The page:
Cant remember old phone number; recall new number instead.


Memories of child abuse suddenly recalled during psychotherapy (But are they accurate?) Recovered Memory Syndrome false memories planted during hypnosis or drug therapy. Loftuss Lost in the Mall experiment.

Types of LTM

Memory and learning

Types of memory:

facts and events conscious recollection easy come easy go

learning to play an instrument, to ride a bike; no conscious recollection (usually); need repetition or training; longer retention

Memory and learning

Subtypes of declarative memory:

short-term memory
temporary, limited capacity, needs rehearsal (e.g. telephone number)

long-term memory
'permanent' greater capacity no continual rehearsal needed

Theories of memory storage

Engram Engram was a hypothetical structure or feature inside of the neuron that stored information Grandmother cell the neuron that fired when you see your grandmother In computers, information (memories) stored in cells or slots of hard drive But this is not how the nervous system stores information!

Theories of memory storage

Long-Term Potentiation (LTP) Recent research indicates that memories are stored in the synapses between neurons Learning involves formation and modification of synapses Neurons that fire together wire together LTP takes days to complete learning spaced over several days more effective at inducing LTP than learning crammed into short period of time Most research on LTP done on sea slug Aplysia

Memory and learning

Plasticity paradigms:

Associative mechanisms:
classical conditioning pairing of 2 stimuli changes the response to one of them (Pavlov) conditioned stimulus (CS) - originally neutral (no response) unconditioned stimulus (UCS) - automatically evokes response unconditioned response (UCR) after repetitive pairing of CS and UCS presentation of CS evokes learned response - conditioned response (CR) operant conditioning - reinforcement and punishment

Memory and learning

Nonassociative mechanisms:
habituation decrease in response to a repeated stimulus not accompanied by changes in other stimuli

sensitisation an increase in response to a moderate stimuli as a result of a previous exposure to a strong stimulus

Memory and learning

memory consolidation - storing knowledge in the long-term memory
Hebb - reverberating circuit - prolonged excitation leads to chemical or structural changes Memory of meaningful or emotional facts enhanced involvement of amygdala (stimulation of hippocampus and cortex) damage to amygdala impairs emotional enhancement of memories

Memory and learning

working memory - modification of the concept of short term memory
memory consolidation may take place with or without use of the short-term memory a phonological loop a visuo-spatial sketchpad the central executive - directs attention towards stimuli; determines what will be stored in the working memory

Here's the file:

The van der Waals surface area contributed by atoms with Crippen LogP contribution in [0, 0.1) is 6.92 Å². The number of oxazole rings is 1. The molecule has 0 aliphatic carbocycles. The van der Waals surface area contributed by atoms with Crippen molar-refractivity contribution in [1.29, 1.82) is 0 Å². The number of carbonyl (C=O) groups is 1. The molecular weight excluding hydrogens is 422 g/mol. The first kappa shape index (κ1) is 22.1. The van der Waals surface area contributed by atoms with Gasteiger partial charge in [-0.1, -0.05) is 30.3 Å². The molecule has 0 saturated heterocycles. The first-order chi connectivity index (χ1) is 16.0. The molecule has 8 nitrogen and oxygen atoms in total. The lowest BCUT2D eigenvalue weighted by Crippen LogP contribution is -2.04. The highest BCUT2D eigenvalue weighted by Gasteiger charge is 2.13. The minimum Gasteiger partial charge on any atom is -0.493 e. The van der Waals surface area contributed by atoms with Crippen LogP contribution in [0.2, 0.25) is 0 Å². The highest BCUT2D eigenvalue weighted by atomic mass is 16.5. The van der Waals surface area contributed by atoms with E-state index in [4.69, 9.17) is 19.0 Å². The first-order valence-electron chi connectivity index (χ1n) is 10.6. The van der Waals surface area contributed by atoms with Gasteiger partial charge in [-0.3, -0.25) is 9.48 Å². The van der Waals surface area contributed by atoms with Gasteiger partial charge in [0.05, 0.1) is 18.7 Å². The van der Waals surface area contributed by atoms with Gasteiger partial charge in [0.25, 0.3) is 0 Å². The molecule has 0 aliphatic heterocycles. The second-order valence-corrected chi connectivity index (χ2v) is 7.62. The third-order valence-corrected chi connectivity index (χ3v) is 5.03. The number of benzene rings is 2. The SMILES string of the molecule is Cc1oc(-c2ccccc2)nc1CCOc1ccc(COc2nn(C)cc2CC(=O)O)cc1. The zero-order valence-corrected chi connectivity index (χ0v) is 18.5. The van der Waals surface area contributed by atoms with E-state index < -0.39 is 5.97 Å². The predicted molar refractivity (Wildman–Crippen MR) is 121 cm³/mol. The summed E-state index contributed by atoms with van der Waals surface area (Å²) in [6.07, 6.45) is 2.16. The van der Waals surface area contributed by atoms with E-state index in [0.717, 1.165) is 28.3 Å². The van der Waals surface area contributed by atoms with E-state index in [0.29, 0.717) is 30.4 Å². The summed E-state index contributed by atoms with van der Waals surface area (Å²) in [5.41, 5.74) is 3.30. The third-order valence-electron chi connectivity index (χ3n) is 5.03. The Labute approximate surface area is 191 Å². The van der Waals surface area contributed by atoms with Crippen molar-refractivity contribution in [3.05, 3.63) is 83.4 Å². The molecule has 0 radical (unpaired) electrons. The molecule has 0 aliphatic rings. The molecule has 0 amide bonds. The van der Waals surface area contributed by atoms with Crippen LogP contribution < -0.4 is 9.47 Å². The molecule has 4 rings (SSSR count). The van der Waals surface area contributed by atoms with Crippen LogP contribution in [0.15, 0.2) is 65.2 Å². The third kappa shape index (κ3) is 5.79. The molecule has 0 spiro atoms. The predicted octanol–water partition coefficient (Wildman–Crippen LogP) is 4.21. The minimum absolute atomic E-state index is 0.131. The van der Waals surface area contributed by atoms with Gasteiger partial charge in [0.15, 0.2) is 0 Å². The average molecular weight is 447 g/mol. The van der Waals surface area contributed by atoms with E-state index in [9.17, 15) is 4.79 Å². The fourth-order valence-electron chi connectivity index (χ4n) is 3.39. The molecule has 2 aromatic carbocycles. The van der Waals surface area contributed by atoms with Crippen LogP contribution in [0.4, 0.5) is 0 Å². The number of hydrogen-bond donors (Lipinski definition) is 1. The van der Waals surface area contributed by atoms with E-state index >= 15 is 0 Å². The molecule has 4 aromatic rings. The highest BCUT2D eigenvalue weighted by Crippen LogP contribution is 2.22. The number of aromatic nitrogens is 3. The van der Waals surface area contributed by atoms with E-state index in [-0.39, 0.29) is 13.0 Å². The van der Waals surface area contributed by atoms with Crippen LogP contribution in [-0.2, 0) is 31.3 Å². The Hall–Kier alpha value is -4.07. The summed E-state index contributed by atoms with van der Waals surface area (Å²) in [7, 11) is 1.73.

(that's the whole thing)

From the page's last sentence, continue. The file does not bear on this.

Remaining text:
working memory test - delayed response task - higher activity in the prefrontal cortex during the delay

Physiology of Memory
Types of amnesia 1. Retrograde amnesia
Loss of memories already formed due to brain damage But can still form new LTMs Example: Patient has stroke and no longer recognizes family members. Common symptom of Alzheimers disease

Physiology of Memory
Types of amnesia 2. Anterograde amnesia
Loss of ability to form new long-term memories Previously stored memories may still be intact Korsakoffs syndrome You meet patient, tell him your name, he can repeat it You leave room, come back 2 minutes later, he doesnt know who you are.

Thought to play a role in encoding information

from STM to LTM Case of H.M.

Both hippocampi removed to control severe epilepsy No problems with short-term memory Lost ability to form new long-term memories (anterograde amnesia) LTM intact for events until shortly before surgery Symptoms similar to Korsakoffs syndrome, but different area of brain affected

Memory and learning


H. M. - removal of hippocampus:
Retrograde amnesia (loss of memory for events occurring shortly before brain damage) intact short-term/working memory acute anterograde amnesia (declarative memory) (loss of memory for events happening after the brain damage) intact procedural memory better implicit than explicit memory

Memory and learning

Theories of the hippocampal function:

declarative, explicit memory

supported by the H.M. case hippocampal damage may impair implicit memory

it does not damage all the memory in nonhumans in tasks similar those requiring declarative memory from humans

dependence on the experimental protocol in delayed





sample task experiments

Memory and learning

spatial memory
rat maze experiments hippocampus is involved also in nonspatial aspects of the tasks

configural learning
the meaning of the stimulus depends on what other stimuli are paired with it, e.g. A + food; B + food; AB + no food
hippocampus is involved in nonconfigural learning if its sufficiently difficult

binding memories
input from many parts of cortex (secondary and tertiary areas)